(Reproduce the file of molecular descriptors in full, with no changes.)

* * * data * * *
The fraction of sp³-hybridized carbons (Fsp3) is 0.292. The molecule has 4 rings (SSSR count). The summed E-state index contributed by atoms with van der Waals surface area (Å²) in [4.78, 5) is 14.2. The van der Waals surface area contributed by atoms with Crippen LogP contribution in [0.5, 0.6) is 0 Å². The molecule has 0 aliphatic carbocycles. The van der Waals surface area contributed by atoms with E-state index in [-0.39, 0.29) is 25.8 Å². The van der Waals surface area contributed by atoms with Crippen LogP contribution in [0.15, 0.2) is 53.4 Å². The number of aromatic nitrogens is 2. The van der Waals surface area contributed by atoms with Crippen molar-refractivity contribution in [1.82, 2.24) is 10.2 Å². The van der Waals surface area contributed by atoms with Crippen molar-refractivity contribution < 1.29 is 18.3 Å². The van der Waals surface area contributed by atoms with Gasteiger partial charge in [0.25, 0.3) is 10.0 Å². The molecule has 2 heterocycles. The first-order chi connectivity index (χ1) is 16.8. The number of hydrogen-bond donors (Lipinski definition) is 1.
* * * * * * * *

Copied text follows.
The fraction of sp³-hybridized carbons (Fsp3) is 0.292. The molecule has 4 rings (SSSR count). The summed E-state index contributed by atoms with van der Waals surface area (Å²) in [4.78, 5) is 14.2. The van der Waals surface area contributed by atoms with Crippen LogP contribution in [0.5, 0.6) is 0 Å². The molecule has 0 aliphatic carbocycles. The van der Waals surface area contributed by atoms with E-state index in [-0.39, 0.29) is 25.8 Å². The van der Waals surface area contributed by atoms with Crippen LogP contribution in [0.15, 0.2) is 53.4 Å². The number of aromatic nitrogens is 2. The van der Waals surface area contributed by atoms with Crippen molar-refractivity contribution in [1.82, 2.24) is 10.2 Å². The van der Waals surface area contributed by atoms with Crippen molar-refractivity contribution < 1.29 is 18.3 Å². The van der Waals surface area contributed by atoms with Gasteiger partial charge in [0.25, 0.3) is 10.0 Å². The molecule has 2 heterocycles. The first-order chi connectivity index (χ1) is 16.8. The number of hydrogen-bond donors (Lipinski definition) is 1.